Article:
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Africa Today 48.4 (2001) 86-88

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Uncoupling the "Traditional" vs. "Modern" Opposition

Michelle Kisliuk

In Daniel Reed's case study in this issue, music and dance forms that are self-defined as "traditional" are also defined as "modern." His consultants assert that "Ge performance has always operated this way in relationship to the world around it"—in effect they are claiming a tradition of modernity. This leads me to wonder why is it that we as scholars are still obliged to theorize our way out of reified and hegemonic categories like "tradition" or "modernity," tending to split these into binary opposites. Along with some of the African performers in the case studies collected here, we often find ourselves mired in a colonial and postcolonial, modernist set of categories and attendant language that engenders this split. In a kind of after-the-fact colonial domination of our consciousness, the opposed categories and reified ways of thinking linger. Consequently, we do not yet have the freedom to take process and change, play, and performativity as given. We are obliged to spend a good deal of energy first ferreting out and discarding the binary assumptions before delving into the relevant ongoing socioesthetics—the detailed, grounded, micro and macro negotiations within performance. An intellectual and creative emancipation from this binary thinking is long overdue.

The papers in this collection take some important steps toward leaving the hegemonic conceptual shackles behind. They can help us to think our way out of limiting categories (e.g., that something is either "traditional" or "modern") by focusing expressly on pockets or loci of cultural processes where these categories are in fact reshaped and often courageously resized and reincorporated into ongoing, dialectical, local experience.

One way of understanding the difference between binary and dialectical thinking is in terms of what I call "the fixed/mixed dialectic" of cultural process—always in dynamic tension (see Kisliuk, in press). Here "fixed" might be glossed as "the traditional" and "mixed" as "the modern," but each depends on the other in ever-evolving performative redefinition. It is when the relationship is conceived of as an opposition instead of as a dialectic, that a conceptual mistake arises—in essence the modernist worldview—in which the terms of the dialectic become instead a binary opposition. The conceptual mistake is then entrenched when it really needed to be dislodged in order for us to perceive the redefining, renegotiating, and reincorporating that takes place within ongoing experience. [End Page 86]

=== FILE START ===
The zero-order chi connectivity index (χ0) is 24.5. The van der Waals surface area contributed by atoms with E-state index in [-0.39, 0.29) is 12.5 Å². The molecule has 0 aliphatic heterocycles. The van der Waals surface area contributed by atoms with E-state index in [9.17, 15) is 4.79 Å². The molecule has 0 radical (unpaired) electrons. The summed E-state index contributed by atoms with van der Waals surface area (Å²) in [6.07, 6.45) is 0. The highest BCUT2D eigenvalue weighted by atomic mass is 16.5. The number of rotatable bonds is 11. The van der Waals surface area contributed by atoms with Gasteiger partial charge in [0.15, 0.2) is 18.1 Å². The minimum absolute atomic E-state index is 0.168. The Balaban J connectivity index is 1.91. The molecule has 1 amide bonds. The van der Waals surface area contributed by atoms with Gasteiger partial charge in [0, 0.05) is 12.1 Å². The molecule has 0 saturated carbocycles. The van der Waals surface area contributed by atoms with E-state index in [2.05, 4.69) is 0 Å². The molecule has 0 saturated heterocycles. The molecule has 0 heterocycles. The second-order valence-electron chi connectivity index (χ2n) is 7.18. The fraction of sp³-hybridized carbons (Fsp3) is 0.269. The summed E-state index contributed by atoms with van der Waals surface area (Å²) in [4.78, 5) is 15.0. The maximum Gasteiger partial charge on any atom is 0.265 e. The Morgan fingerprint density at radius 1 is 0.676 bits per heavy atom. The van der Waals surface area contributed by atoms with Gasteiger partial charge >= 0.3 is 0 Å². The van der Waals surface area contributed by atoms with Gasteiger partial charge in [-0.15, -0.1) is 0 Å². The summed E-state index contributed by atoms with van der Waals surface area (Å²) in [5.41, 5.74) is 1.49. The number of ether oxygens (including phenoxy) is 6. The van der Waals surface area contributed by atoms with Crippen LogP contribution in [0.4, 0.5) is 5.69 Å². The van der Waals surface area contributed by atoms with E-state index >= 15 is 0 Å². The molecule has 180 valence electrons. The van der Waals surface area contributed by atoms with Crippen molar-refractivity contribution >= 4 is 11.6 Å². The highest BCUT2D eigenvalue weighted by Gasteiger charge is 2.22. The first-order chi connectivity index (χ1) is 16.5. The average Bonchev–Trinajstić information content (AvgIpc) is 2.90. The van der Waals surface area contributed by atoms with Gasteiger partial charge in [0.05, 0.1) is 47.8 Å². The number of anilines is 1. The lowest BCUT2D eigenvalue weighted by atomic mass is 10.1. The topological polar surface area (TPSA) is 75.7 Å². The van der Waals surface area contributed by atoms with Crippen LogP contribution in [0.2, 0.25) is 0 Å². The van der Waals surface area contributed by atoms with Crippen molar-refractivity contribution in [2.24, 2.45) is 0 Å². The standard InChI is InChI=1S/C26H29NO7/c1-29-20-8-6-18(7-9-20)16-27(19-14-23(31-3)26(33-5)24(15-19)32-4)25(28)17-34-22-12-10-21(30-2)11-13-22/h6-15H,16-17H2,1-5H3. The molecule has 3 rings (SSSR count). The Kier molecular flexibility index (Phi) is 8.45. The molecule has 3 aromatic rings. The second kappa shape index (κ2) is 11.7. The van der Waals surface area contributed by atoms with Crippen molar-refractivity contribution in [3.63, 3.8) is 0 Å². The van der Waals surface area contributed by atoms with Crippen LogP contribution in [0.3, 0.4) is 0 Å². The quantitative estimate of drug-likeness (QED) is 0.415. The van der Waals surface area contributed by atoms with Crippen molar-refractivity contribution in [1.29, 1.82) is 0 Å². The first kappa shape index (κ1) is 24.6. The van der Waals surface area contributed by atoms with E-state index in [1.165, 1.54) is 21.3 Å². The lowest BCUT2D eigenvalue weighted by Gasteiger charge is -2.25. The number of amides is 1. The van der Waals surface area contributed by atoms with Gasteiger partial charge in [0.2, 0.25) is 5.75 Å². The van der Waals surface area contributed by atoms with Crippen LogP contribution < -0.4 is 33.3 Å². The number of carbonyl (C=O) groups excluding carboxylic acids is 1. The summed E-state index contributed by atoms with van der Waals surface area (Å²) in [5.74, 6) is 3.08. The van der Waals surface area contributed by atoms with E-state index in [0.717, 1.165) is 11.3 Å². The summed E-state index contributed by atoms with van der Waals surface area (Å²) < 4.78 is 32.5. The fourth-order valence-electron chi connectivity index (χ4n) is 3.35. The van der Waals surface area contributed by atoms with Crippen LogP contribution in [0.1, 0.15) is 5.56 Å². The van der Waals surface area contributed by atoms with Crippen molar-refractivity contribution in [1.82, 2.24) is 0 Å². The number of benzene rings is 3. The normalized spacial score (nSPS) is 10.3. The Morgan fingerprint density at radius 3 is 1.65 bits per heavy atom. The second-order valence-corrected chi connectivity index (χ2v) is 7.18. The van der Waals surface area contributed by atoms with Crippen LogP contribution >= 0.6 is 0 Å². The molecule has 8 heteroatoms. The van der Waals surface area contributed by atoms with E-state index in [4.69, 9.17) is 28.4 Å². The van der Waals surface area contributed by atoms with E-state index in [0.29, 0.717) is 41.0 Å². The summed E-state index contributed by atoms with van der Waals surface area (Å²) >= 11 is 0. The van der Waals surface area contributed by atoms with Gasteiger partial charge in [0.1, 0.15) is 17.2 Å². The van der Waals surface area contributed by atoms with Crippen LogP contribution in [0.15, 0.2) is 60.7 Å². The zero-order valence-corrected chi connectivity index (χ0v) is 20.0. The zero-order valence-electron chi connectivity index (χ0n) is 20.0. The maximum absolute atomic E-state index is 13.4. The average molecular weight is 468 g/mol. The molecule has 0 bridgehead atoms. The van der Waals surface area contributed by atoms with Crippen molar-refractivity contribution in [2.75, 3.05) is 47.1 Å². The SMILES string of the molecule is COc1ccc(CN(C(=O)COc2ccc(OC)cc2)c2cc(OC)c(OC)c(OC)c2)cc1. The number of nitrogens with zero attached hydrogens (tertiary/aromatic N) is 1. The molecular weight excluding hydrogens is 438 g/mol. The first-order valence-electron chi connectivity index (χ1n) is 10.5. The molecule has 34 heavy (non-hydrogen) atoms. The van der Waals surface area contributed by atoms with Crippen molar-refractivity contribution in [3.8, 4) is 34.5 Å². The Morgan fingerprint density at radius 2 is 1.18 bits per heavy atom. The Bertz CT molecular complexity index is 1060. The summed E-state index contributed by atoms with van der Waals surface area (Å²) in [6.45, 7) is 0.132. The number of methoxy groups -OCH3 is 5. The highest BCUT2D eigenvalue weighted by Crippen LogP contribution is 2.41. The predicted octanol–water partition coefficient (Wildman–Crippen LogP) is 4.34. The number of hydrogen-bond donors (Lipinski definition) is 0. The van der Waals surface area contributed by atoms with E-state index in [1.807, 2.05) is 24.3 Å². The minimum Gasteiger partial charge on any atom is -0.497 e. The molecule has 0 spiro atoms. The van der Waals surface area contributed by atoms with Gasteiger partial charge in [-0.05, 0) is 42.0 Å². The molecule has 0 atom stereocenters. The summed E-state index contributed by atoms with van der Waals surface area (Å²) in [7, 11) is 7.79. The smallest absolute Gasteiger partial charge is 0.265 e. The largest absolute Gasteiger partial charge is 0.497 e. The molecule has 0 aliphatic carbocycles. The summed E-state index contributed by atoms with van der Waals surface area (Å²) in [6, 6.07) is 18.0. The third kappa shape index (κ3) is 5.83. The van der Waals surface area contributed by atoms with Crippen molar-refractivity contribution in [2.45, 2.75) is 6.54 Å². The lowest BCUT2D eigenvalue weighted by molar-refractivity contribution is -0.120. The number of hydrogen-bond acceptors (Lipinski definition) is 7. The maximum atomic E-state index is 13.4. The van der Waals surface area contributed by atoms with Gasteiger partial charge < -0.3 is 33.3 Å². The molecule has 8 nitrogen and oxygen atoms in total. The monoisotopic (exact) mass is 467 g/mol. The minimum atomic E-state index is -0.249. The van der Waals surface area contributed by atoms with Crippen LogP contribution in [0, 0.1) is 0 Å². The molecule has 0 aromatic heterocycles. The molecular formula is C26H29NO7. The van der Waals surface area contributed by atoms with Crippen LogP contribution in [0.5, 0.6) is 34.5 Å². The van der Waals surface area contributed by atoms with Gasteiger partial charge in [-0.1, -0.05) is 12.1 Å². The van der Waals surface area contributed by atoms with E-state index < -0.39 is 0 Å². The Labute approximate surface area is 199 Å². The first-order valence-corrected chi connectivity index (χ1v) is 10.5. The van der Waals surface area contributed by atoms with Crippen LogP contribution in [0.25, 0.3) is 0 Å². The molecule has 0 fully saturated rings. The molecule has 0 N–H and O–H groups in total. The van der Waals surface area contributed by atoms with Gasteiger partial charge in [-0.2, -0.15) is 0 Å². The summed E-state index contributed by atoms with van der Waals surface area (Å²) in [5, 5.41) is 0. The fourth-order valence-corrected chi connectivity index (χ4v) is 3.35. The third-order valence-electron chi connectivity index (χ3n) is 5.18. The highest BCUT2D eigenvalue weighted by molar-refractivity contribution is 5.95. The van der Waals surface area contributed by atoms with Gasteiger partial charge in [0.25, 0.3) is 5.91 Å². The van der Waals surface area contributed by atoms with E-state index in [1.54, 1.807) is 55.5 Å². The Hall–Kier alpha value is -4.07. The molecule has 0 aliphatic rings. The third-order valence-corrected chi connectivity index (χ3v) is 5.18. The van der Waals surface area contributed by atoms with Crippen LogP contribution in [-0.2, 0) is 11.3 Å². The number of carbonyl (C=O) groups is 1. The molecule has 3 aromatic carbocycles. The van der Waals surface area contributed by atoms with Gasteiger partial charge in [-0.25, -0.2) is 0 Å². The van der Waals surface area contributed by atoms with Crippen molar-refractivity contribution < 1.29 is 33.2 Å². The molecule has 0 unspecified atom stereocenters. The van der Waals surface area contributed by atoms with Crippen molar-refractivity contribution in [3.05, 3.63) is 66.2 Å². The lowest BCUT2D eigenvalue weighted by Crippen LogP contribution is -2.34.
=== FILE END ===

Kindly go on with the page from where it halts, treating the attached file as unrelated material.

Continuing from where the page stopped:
In this sense, Mganda in Stephen Hill's study might be understood as a strategy for making sense of the complexities of colonial experience, weaving those experiences playfully (as in "deep play") into new identities. Yet perhaps Mganda was only a temporary strategy tied to a particular moment, and is therefore no longer relevant and so need not be mourned. Gedro in Côte d'Ivoire (Reed) is a striking example of a practice that has defied reification and ensures ongoing relevance by its very structure. Like the Mami Wata complex across West and Central Africa, and like some contemporary African-American hip-hop, Gedro is about the experience of modernity and therefore can model cultural processes more generally—it is about the reincorporation of perceived otherness (or past-ness) into a performance of modernity as local experience.

But of course all living traditions, all meaningful performance is in fact a temporary product of an ongoing creolization process - like language. Some processes are simply more visible as processes than are others. Conversely, some political agendas are invested in making their own creolization processes invisible, as in Lisa Gilman's article. This perspective moves us out of the "syncretism" model of perceiving cultural process which can be another conceptual trap that ends in reification. In other words, it is not that certain processes are "syncretic" but that all cultural process is syncretic; some simply purport not to be, so as to claim unquestioned authority. Rather, we can begin thinking about the rich and particular details of performance processes, and especially about why and under what circumstances these details have...


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